The original idea was a movie created by Michael Crighton, creator / writer of Jurassic Park. After seeing the show Westworld, the HBO series, I watched the original movie, but it was dismally boring compared to the new, improved, high tech version. Still, it’s not for everyone. Although the show is fascinating in and of itself, it is the accoutrements and special effects that make it riveting. While it is often too complicated so that the viewer has to pause and regroup to figure out what is actually going on, the show poses several deep, esoteric questions. 

The first season was my favorite. I liked the pacing, the characters, and the twists and turns that almost always surprised me. The special effects are state of the art, what one would expect of 21st century film-making technology. Yet, one of the best effects was the music, which can be compared to the series Mr. Robot, in that the music was not just something playing in the background to build suspense or complement the emotional moment, but the music is an integral part of the scene. It is not merely ambiance, it is part and parcel of the story. 

Season 3 uses music constantly, and almost all the characters speak in a breathy, whispery voice. Together with the lighting, season 3 is a departure from the first 2 seasons, creating a film noir, animated graphic novel of sorts, with real people. There are too many chase scenes and fights for my taste, but the story itself unfolds in a way that keeps you guessing and tackles those esoteric questions. 

For instance ( not to give too many spoilers) there is a villain who is keeping the human race under control by manipulating the programs in their minds, essentially turning them into living robots. The actual robots (hosts, as they are called in Westworld – a fantasy resort where you can go and play out your wildest dreams, allowing your ‘id’ to run free) want to be released from their bondage (programming), so when they discover that the humans are being controlled, they attempt to free both the humans and the robots. In short, they want to restore free will.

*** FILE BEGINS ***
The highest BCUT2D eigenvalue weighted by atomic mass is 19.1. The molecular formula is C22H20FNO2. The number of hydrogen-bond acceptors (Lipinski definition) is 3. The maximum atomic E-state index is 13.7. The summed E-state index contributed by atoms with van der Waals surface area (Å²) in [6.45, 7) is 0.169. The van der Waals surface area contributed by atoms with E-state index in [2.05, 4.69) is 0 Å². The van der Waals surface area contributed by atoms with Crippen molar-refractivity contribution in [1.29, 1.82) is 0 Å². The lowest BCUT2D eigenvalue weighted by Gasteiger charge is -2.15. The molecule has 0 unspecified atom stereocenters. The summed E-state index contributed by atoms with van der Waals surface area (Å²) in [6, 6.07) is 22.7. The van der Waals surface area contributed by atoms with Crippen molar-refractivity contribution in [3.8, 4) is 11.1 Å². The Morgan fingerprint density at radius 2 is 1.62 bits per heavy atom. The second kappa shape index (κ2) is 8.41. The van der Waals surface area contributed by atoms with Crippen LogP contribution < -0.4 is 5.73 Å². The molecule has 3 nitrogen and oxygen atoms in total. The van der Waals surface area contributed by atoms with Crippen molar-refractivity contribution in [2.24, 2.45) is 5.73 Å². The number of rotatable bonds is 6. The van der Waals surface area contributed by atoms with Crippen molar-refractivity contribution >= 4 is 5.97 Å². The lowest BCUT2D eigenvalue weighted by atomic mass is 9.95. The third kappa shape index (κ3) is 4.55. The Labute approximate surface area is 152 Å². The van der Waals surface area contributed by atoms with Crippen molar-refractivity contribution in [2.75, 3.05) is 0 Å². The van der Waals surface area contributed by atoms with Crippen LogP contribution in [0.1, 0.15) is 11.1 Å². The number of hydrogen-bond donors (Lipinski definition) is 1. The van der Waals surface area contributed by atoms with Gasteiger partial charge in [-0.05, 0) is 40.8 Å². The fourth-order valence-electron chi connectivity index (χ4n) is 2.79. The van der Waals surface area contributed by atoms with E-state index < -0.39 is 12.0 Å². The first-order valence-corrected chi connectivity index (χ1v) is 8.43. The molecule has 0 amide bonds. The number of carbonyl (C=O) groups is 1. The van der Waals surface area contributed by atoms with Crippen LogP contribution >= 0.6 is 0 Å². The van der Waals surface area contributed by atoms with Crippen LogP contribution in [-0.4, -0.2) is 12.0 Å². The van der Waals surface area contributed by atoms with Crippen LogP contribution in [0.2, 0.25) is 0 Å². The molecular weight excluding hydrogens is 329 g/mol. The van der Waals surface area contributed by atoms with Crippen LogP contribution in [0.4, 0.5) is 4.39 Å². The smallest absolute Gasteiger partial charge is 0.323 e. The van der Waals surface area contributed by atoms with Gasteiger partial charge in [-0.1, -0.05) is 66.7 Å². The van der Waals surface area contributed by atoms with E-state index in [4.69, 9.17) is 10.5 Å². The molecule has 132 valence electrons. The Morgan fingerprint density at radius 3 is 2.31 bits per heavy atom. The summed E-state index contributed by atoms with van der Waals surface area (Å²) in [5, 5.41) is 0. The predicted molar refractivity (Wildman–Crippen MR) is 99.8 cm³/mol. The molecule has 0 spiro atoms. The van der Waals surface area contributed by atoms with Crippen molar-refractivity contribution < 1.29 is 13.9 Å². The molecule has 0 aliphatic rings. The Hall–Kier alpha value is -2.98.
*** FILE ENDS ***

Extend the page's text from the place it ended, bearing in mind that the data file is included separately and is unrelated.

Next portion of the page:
So, that got me thinking. Having observed humans and their behaviors, I am not certain that there is much of anything we do that can be considered free will. According to psychology and biology, humans have neurotransmitters that determine behaviors such as addictions and habits. The advertising industry has capitalized on our psychology, subliminally seducing our brains into predictive behaviors. Group mind persuades us to act unconsciously. DNA, years of conditioning through societal mores, and possibly karma often predetermines our attitudes and actions. For instance, most people who have been abused in some fashion, will continue to perpetrate the abuse to others, without thought or willfulness. 

So, I suppose it is possible to exercise free will to some extent. An abuser who becomes aware of his / her behavior can choose to change it. Men, who have treated women a particular way for millenia, can choose to change the course of their actions. And so forth. 

Yes, things can change when people make a conscious effort to change them, so I suppose that can be considered free will. But how often do patterns change? Most humans are led by emotions, misinformation through lack of education or understanding, or by patterns. Thus, I have to wonder, did the villain who chose to control the subtle movements of humans in the show Westworld, by manipulating their brains with a computer program, thus creating a less chaotic world – was he truly a villain? Do humans really have free will? Or is that just a fanciful concept that we entertain?

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